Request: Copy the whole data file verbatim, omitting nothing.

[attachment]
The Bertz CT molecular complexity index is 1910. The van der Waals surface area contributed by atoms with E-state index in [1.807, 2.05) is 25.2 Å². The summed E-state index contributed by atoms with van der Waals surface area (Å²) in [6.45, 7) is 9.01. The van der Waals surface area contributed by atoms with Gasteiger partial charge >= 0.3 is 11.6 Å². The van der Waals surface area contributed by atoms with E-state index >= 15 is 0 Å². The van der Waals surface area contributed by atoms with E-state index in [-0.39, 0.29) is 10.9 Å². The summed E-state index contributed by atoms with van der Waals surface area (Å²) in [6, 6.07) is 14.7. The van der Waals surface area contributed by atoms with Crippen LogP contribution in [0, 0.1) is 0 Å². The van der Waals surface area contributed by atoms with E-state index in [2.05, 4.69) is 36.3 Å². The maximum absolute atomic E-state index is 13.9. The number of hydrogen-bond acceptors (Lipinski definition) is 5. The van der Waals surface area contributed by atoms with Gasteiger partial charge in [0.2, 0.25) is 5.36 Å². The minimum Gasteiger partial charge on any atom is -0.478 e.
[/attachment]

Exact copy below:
The Bertz CT molecular complexity index is 1910. The van der Waals surface area contributed by atoms with E-state index in [1.807, 2.05) is 25.2 Å². The summed E-state index contributed by atoms with van der Waals surface area (Å²) in [6.45, 7) is 9.01. The van der Waals surface area contributed by atoms with Gasteiger partial charge >= 0.3 is 11.6 Å². The van der Waals surface area contributed by atoms with E-state index >= 15 is 0 Å². The van der Waals surface area contributed by atoms with E-state index in [-0.39, 0.29) is 10.9 Å². The summed E-state index contributed by atoms with van der Waals surface area (Å²) in [6, 6.07) is 14.7. The van der Waals surface area contributed by atoms with Crippen LogP contribution in [0, 0.1) is 0 Å². The van der Waals surface area contributed by atoms with E-state index in [2.05, 4.69) is 36.3 Å². The maximum absolute atomic E-state index is 13.9. The number of hydrogen-bond acceptors (Lipinski definition) is 5. The van der Waals surface area contributed by atoms with Gasteiger partial charge in [0.2, 0.25) is 5.36 Å². The minimum Gasteiger partial charge on any atom is -0.478 e.